Running Time: 15min
Aspect Ratio: 1.89:1
Language: Nepali, Tibetan
Subtitles: English, French, German, Spanish
Bonus Features: Behind-The-Scenes Documentary
Best-friend child monks receive donations for performing prayers, only to find their friendship tested over how they should spend it. The money earned by 11-year-olds Sonam and Tashi for doing prayers is only enough to share one small Coke. Sonam is lucky to even get a sip before Tashi, the monastery bully, drinks the entire bottle. Yarne is an annual six-week period when Buddhist monks remain within the monastery grounds for focused study and practice, yet for child monks, it’s more like house arrest. Tired of wasting his money, Sonam decides to save up every rupee he earns during Yarne to buy a soccer ball, but first he will have to stand up to Tashi.
After graduating from The University of Texas at Austin’s film program, Andrew Krakower directed his first feature film, The Children’s War, a widely distributed documentary recognized by the United Nations for shedding light on the atrocities of a decades-long civil war in Northern Uganda. After its release in 2010, Krakower spent the next eight years in Nepal writing, interviewing Buddhist leaders and adventuring in the Himalayas, and soon became the first foreigner to teach the Nepali language at Kathmandu University’s Buddhist Studies Department, co-authoring the textbook they now use.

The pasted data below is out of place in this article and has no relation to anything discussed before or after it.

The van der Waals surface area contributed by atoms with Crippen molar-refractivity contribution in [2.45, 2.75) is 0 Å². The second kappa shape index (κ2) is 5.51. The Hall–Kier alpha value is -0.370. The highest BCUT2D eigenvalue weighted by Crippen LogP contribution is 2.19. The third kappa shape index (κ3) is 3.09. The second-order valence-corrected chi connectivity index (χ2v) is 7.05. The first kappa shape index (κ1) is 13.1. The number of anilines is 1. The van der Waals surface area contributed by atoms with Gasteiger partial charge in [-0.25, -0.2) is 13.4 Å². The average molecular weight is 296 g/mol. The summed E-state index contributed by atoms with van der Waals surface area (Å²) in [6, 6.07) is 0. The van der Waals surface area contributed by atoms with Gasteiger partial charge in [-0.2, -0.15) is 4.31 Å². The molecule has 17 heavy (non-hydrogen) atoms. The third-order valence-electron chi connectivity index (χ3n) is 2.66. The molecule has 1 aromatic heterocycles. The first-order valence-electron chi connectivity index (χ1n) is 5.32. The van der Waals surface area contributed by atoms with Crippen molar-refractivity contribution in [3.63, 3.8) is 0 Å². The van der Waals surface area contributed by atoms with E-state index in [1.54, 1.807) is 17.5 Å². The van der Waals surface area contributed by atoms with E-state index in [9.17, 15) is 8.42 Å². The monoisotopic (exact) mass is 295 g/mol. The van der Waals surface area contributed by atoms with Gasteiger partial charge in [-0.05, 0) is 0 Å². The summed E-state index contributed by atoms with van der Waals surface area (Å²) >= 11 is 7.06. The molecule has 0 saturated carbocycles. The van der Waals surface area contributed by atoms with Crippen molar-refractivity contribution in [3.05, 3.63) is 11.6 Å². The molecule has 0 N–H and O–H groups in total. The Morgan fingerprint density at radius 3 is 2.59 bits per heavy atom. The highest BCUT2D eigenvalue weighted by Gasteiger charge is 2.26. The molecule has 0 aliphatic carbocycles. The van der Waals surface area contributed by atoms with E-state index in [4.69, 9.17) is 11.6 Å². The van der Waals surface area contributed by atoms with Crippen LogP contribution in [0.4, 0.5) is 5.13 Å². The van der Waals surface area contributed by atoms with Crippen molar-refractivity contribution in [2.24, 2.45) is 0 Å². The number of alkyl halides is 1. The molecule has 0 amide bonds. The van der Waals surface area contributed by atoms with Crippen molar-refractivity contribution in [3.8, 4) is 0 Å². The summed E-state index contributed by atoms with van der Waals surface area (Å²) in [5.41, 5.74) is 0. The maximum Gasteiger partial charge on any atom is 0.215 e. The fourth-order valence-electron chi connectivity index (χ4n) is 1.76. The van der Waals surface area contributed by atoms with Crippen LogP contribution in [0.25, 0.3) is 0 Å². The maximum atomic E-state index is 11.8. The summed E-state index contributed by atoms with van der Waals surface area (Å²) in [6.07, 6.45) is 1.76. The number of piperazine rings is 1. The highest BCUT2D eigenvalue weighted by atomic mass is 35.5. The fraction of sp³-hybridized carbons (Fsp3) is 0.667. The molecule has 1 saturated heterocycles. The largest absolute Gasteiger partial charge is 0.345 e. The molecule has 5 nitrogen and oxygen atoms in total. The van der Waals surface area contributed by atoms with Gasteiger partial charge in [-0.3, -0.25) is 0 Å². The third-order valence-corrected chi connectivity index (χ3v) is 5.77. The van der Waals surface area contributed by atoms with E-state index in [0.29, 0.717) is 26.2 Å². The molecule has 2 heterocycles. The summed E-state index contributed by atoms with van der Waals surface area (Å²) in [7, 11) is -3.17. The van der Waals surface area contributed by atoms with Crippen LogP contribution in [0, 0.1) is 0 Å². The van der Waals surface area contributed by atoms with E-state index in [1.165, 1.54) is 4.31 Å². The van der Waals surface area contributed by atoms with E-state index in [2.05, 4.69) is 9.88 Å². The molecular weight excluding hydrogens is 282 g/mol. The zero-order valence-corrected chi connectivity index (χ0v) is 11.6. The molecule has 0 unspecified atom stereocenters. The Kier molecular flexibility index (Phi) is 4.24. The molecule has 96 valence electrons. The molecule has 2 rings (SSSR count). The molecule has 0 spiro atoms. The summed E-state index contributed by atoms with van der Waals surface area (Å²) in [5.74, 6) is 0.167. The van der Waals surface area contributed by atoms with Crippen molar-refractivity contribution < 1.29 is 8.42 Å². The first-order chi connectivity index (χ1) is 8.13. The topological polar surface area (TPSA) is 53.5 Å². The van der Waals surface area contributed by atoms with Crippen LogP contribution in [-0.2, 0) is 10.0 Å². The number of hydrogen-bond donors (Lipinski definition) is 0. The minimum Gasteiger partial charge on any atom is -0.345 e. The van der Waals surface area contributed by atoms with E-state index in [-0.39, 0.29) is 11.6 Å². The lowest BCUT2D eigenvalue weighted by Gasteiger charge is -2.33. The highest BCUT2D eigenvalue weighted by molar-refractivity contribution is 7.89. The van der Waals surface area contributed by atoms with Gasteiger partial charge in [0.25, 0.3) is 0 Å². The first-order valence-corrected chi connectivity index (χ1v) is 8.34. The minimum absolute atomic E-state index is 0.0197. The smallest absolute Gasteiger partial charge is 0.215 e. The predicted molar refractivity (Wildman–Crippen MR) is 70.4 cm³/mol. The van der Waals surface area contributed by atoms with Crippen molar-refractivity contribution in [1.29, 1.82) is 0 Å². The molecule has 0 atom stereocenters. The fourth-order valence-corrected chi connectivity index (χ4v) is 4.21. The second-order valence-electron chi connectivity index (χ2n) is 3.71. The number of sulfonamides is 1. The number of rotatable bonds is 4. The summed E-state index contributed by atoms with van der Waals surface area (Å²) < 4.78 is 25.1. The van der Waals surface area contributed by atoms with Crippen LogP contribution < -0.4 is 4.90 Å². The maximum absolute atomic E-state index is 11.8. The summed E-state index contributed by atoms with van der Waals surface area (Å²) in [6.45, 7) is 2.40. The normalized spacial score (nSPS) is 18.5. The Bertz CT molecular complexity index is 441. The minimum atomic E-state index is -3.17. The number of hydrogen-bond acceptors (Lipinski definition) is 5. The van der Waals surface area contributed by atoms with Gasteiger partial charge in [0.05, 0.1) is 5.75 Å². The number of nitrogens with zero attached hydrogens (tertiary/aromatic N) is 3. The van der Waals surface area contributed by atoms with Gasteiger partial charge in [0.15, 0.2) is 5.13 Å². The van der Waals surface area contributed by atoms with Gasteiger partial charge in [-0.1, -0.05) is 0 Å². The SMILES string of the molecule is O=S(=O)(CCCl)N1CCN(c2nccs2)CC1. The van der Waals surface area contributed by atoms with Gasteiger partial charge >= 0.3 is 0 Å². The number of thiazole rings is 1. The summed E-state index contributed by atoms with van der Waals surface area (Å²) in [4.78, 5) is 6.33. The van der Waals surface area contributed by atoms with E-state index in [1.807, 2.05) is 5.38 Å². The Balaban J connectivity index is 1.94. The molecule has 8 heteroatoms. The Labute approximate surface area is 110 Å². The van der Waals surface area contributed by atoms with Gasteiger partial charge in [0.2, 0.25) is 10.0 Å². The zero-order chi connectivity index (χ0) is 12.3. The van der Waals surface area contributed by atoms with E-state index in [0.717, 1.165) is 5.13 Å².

With a cast comprised of actual Buddhist monks, Yarne is a rare glimpse at the social fabric that exists in the dormitory life rather than the ceremonial shrine room of a monastery. I attempted to capture the child monks as nascent boys caught between an ancient tradition and the modern world influences of money-making, Coca-cola and smart phones.
Krakower moved to Nepal just days after premiering his feature documentary in late 2010. His fiancée was in Kathmandu for her studies and he felt it would be an ideal place to get some writing done. He never expected to stay for eight years.
Andrew bought a motorcycle. Went on solo treks. Spent time in the most remote Himalayan villages with Buddhist lamas, even underwent a sacred ceremony to become a member of a Nepali family. As his fluency in the language improved, he eventually co-wrote a Nepali grammar textbook and began teaching at the Rangjung Yeshe Institute in the Ka-Nying Shedrub Ling monastery. Inspired by his experiences there, Krakower wrote Yarne and contacted his close friend and fellow mountain motorcyclist about the project.
Austrian cinematographer and sound engineer, Michael Eisenbach, has served the monastery for over a decade, helping to make the teachings of renowned Buddhist leader, Chokyi Nyima Rinpoche, available to students around the world. Due entirely to their personal bond with Chokyi Nyima Rinpoche and the great trust he placed in them, Krakower and Eisenbach were awarded unprecedented access to the child monks, who proved to be natural performers and enthusiastic crew members— particularly on the days they were allowed to skip class.